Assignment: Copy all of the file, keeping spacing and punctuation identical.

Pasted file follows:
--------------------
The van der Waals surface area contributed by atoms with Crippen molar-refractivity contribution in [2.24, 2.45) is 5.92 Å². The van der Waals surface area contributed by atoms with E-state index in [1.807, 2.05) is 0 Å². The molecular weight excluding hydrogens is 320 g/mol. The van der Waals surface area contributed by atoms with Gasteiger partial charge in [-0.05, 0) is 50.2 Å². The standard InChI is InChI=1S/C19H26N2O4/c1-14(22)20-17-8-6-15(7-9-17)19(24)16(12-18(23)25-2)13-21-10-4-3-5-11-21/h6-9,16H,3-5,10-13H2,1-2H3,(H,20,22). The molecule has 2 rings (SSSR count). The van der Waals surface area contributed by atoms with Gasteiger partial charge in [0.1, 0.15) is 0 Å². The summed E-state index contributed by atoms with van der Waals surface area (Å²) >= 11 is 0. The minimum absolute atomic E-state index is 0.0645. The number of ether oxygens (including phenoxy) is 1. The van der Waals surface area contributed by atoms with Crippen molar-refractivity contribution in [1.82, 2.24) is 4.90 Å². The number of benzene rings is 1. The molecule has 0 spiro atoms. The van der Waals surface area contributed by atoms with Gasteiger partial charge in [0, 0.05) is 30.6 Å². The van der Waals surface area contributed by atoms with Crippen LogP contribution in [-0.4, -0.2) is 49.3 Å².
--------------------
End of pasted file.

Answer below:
The van der Waals surface area contributed by atoms with Crippen molar-refractivity contribution in [2.24, 2.45) is 5.92 Å². The van der Waals surface area contributed by atoms with E-state index in [1.807, 2.05) is 0 Å². The molecular weight excluding hydrogens is 320 g/mol. The van der Waals surface area contributed by atoms with Gasteiger partial charge in [-0.05, 0) is 50.2 Å². The standard InChI is InChI=1S/C19H26N2O4/c1-14(22)20-17-8-6-15(7-9-17)19(24)16(12-18(23)25-2)13-21-10-4-3-5-11-21/h6-9,16H,3-5,10-13H2,1-2H3,(H,20,22). The molecule has 2 rings (SSSR count). The van der Waals surface area contributed by atoms with Gasteiger partial charge in [0.1, 0.15) is 0 Å². The summed E-state index contributed by atoms with van der Waals surface area (Å²) >= 11 is 0. The minimum absolute atomic E-state index is 0.0645. The number of ether oxygens (including phenoxy) is 1. The van der Waals surface area contributed by atoms with Crippen molar-refractivity contribution in [1.82, 2.24) is 4.90 Å². The number of benzene rings is 1. The molecule has 0 spiro atoms. The van der Waals surface area contributed by atoms with Gasteiger partial charge in [0, 0.05) is 30.6 Å². The van der Waals surface area contributed by atoms with Crippen LogP contribution in [-0.4, -0.2) is 49.3 Å².